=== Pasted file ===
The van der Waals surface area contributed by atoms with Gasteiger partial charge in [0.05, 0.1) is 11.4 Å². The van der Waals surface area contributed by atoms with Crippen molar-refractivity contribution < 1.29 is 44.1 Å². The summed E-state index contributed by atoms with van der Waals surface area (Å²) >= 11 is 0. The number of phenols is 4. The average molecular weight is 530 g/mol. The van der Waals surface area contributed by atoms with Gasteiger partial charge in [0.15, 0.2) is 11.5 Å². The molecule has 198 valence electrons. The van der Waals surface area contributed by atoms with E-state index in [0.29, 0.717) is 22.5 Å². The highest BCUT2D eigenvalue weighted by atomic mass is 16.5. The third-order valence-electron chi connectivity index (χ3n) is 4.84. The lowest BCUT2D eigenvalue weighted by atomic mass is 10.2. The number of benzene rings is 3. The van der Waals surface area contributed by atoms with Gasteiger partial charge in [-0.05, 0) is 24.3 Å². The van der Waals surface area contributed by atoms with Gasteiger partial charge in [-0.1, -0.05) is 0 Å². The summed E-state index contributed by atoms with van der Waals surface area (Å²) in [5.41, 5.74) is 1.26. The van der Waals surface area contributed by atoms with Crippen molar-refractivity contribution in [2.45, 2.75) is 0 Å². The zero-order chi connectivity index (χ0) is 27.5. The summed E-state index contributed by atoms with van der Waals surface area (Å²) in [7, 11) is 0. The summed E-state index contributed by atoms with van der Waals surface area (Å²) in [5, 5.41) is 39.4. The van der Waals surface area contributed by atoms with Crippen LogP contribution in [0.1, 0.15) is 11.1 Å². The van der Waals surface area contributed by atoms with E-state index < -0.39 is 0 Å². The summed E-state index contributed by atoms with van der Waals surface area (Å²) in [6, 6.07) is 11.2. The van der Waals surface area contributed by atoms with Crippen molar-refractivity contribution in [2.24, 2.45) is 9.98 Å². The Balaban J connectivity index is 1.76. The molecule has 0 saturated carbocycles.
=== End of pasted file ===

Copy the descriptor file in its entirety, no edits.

The van der Waals surface area contributed by atoms with Gasteiger partial charge in [0.05, 0.1) is 11.4 Å². The van der Waals surface area contributed by atoms with Crippen molar-refractivity contribution < 1.29 is 44.1 Å². The summed E-state index contributed by atoms with van der Waals surface area (Å²) >= 11 is 0. The number of phenols is 4. The average molecular weight is 530 g/mol. The van der Waals surface area contributed by atoms with Gasteiger partial charge in [0.15, 0.2) is 11.5 Å². The molecule has 198 valence electrons. The van der Waals surface area contributed by atoms with E-state index in [0.29, 0.717) is 22.5 Å². The highest BCUT2D eigenvalue weighted by atomic mass is 16.5. The third-order valence-electron chi connectivity index (χ3n) is 4.84. The lowest BCUT2D eigenvalue weighted by atomic mass is 10.2. The number of benzene rings is 3. The van der Waals surface area contributed by atoms with Gasteiger partial charge in [-0.05, 0) is 24.3 Å². The van der Waals surface area contributed by atoms with Gasteiger partial charge in [-0.1, -0.05) is 0 Å². The summed E-state index contributed by atoms with van der Waals surface area (Å²) in [5.41, 5.74) is 1.26. The van der Waals surface area contributed by atoms with Crippen molar-refractivity contribution in [2.45, 2.75) is 0 Å². The zero-order chi connectivity index (χ0) is 27.5. The summed E-state index contributed by atoms with van der Waals surface area (Å²) in [7, 11) is 0. The summed E-state index contributed by atoms with van der Waals surface area (Å²) in [5, 5.41) is 39.4. The van der Waals surface area contributed by atoms with Crippen LogP contribution in [0.1, 0.15) is 11.1 Å². The van der Waals surface area contributed by atoms with E-state index < -0.39 is 0 Å². The summed E-state index contributed by atoms with van der Waals surface area (Å²) in [6, 6.07) is 11.2. The van der Waals surface area contributed by atoms with Crippen molar-refractivity contribution in [2.24, 2.45) is 9.98 Å². The Balaban J connectivity index is 1.76. The molecule has 0 saturated carbocycles.